Widely regarded as the "black sheep" of the Disney family, the bastardized film has been primarily disowned by the company. However, the classic music can still often be heard throughout the theme parks and other various outlets - unknown to most younger generations who have no association with it.
Disney first re-released the film in 1956. In 1970, Disney announced in Variety that the film had been "permanently" retired. The studio changed its mind and re-released the film in 1972, 1981, and 1986.
The complete film has never been released on DVD in the USA, but extensive clips appear on the Alice in Wonderland (1951) Un-Anniversary Edition DVD (2010), in the special feature One Hour in Wonderland (1950).
On May 8, 2007, the Los Angeles Urban Policy Roundtable, which includes representatives from the Los Angeles Civil Rights Association, the NAACP National Board, and the Youth Advocacy Coalition, sent out a press release denouncing Disney's rumors to re-release the film again.
James Baskett originally auditioned to play the butterfly. Not only did he play Uncle Remus, he played Brer Rabbit for the "Laughing Place" scene and sang the "Laughing Place" song after Johnny Lee was called away to do promotion for the picture. Baskett also played the butterfly.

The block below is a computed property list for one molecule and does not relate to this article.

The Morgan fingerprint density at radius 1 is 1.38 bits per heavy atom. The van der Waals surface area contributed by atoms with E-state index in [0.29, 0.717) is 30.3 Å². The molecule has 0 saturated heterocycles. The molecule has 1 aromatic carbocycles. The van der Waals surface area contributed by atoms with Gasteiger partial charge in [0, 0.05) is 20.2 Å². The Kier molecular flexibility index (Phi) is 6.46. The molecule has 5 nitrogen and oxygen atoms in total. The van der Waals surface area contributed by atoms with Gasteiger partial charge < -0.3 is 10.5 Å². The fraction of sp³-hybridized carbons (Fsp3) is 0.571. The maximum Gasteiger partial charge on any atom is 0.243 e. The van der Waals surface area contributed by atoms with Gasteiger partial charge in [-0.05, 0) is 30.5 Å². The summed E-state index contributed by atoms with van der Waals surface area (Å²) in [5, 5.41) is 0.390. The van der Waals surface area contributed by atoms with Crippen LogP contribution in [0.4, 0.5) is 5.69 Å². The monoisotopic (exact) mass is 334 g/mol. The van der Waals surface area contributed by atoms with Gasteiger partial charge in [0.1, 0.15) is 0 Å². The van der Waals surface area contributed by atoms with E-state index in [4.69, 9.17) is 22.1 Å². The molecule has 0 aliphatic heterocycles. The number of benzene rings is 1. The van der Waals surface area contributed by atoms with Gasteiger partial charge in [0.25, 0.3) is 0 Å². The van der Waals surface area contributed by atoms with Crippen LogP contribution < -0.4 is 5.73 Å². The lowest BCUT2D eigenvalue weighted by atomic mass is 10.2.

According to page 93 of James Snead's book, "White Screens/Black images", "At the film's New York premiere in Times Square, dozens of black and white pickets chanted, 'We fought for Uncle Sam, not Uncle Tom,' while the NAACP called for a total boycott of the film, and the National Negro Congress called on black people to 'run the picture out of the area.'"
In an article titled "Disney's Laughin' Place," Frank Stephenson said "Following its debut, the NAACP registered its official displeasure of what it called the film's 'racial stereotyping', a charge echoed by the National Urban League."